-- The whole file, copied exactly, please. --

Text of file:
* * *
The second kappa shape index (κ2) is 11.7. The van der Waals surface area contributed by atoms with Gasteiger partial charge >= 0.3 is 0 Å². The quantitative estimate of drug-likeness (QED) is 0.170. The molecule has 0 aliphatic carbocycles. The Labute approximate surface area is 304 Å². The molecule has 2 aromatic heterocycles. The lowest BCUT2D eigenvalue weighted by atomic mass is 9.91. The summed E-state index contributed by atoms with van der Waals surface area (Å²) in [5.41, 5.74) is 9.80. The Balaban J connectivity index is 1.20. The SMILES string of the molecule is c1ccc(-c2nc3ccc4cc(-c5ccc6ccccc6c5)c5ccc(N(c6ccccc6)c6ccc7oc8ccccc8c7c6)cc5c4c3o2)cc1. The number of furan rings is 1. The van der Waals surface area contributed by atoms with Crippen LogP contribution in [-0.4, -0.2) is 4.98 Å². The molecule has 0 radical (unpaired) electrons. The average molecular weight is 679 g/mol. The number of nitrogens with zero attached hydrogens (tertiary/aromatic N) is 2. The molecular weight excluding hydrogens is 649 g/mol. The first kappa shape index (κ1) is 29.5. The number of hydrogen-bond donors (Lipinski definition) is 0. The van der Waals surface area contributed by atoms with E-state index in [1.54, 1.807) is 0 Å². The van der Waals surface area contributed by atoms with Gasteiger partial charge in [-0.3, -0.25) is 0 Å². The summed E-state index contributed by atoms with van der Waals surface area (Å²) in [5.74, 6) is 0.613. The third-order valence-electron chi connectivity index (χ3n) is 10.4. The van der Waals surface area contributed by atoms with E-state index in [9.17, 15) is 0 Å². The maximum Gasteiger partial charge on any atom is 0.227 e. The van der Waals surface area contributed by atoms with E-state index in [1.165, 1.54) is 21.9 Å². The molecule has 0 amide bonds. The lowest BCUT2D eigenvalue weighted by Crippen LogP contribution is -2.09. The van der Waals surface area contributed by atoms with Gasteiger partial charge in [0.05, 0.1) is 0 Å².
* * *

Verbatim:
The second kappa shape index (κ2) is 11.7. The van der Waals surface area contributed by atoms with Gasteiger partial charge >= 0.3 is 0 Å². The quantitative estimate of drug-likeness (QED) is 0.170. The molecule has 0 aliphatic carbocycles. The Labute approximate surface area is 304 Å². The molecule has 2 aromatic heterocycles. The lowest BCUT2D eigenvalue weighted by atomic mass is 9.91. The summed E-state index contributed by atoms with van der Waals surface area (Å²) in [5.41, 5.74) is 9.80. The Balaban J connectivity index is 1.20. The SMILES string of the molecule is c1ccc(-c2nc3ccc4cc(-c5ccc6ccccc6c5)c5ccc(N(c6ccccc6)c6ccc7oc8ccccc8c7c6)cc5c4c3o2)cc1. The number of furan rings is 1. The van der Waals surface area contributed by atoms with Crippen LogP contribution in [-0.4, -0.2) is 4.98 Å². The molecule has 0 radical (unpaired) electrons. The average molecular weight is 679 g/mol. The number of nitrogens with zero attached hydrogens (tertiary/aromatic N) is 2. The molecular weight excluding hydrogens is 649 g/mol. The first kappa shape index (κ1) is 29.5. The number of hydrogen-bond donors (Lipinski definition) is 0. The van der Waals surface area contributed by atoms with E-state index in [1.54, 1.807) is 0 Å². The van der Waals surface area contributed by atoms with Gasteiger partial charge in [-0.3, -0.25) is 0 Å². The summed E-state index contributed by atoms with van der Waals surface area (Å²) in [5.74, 6) is 0.613. The third-order valence-electron chi connectivity index (χ3n) is 10.4. The van der Waals surface area contributed by atoms with E-state index in [9.17, 15) is 0 Å². The maximum Gasteiger partial charge on any atom is 0.227 e. The van der Waals surface area contributed by atoms with E-state index in [1.165, 1.54) is 21.9 Å². The molecule has 0 amide bonds. The lowest BCUT2D eigenvalue weighted by Crippen LogP contribution is -2.09. The van der Waals surface area contributed by atoms with Gasteiger partial charge in [0.05, 0.1) is 0 Å².